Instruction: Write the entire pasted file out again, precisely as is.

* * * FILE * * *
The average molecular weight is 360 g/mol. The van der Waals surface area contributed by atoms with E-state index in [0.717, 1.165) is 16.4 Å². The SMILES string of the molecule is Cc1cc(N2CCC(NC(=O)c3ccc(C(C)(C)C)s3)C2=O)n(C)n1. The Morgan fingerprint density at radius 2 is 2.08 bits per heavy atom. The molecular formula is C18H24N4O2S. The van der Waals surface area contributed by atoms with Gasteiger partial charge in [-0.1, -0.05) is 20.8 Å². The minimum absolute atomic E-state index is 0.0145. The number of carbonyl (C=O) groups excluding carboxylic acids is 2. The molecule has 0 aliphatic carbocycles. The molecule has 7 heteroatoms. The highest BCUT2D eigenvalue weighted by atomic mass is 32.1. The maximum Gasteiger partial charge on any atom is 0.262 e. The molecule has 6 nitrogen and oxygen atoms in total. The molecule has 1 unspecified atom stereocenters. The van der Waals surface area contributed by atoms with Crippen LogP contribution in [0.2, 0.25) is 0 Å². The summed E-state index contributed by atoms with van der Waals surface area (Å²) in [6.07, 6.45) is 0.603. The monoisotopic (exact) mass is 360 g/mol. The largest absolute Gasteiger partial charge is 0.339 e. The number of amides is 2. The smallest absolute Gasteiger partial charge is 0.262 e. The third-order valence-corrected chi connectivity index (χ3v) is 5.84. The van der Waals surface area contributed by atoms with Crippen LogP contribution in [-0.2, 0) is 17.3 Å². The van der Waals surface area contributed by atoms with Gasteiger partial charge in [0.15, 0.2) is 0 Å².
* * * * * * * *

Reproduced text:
The average molecular weight is 360 g/mol. The van der Waals surface area contributed by atoms with E-state index in [0.717, 1.165) is 16.4 Å². The SMILES string of the molecule is Cc1cc(N2CCC(NC(=O)c3ccc(C(C)(C)C)s3)C2=O)n(C)n1. The Morgan fingerprint density at radius 2 is 2.08 bits per heavy atom. The molecular formula is C18H24N4O2S. The van der Waals surface area contributed by atoms with Gasteiger partial charge in [-0.1, -0.05) is 20.8 Å². The minimum absolute atomic E-state index is 0.0145. The number of carbonyl (C=O) groups excluding carboxylic acids is 2. The molecule has 0 aliphatic carbocycles. The molecule has 7 heteroatoms. The highest BCUT2D eigenvalue weighted by atomic mass is 32.1. The maximum Gasteiger partial charge on any atom is 0.262 e. The molecule has 6 nitrogen and oxygen atoms in total. The molecule has 1 unspecified atom stereocenters. The van der Waals surface area contributed by atoms with Crippen LogP contribution in [0.2, 0.25) is 0 Å². The summed E-state index contributed by atoms with van der Waals surface area (Å²) in [6.07, 6.45) is 0.603. The monoisotopic (exact) mass is 360 g/mol. The largest absolute Gasteiger partial charge is 0.339 e. The number of amides is 2. The smallest absolute Gasteiger partial charge is 0.262 e. The third-order valence-corrected chi connectivity index (χ3v) is 5.84. The van der Waals surface area contributed by atoms with Crippen LogP contribution in [-0.2, 0) is 17.3 Å². The van der Waals surface area contributed by atoms with Gasteiger partial charge in [0.15, 0.2) is 0 Å².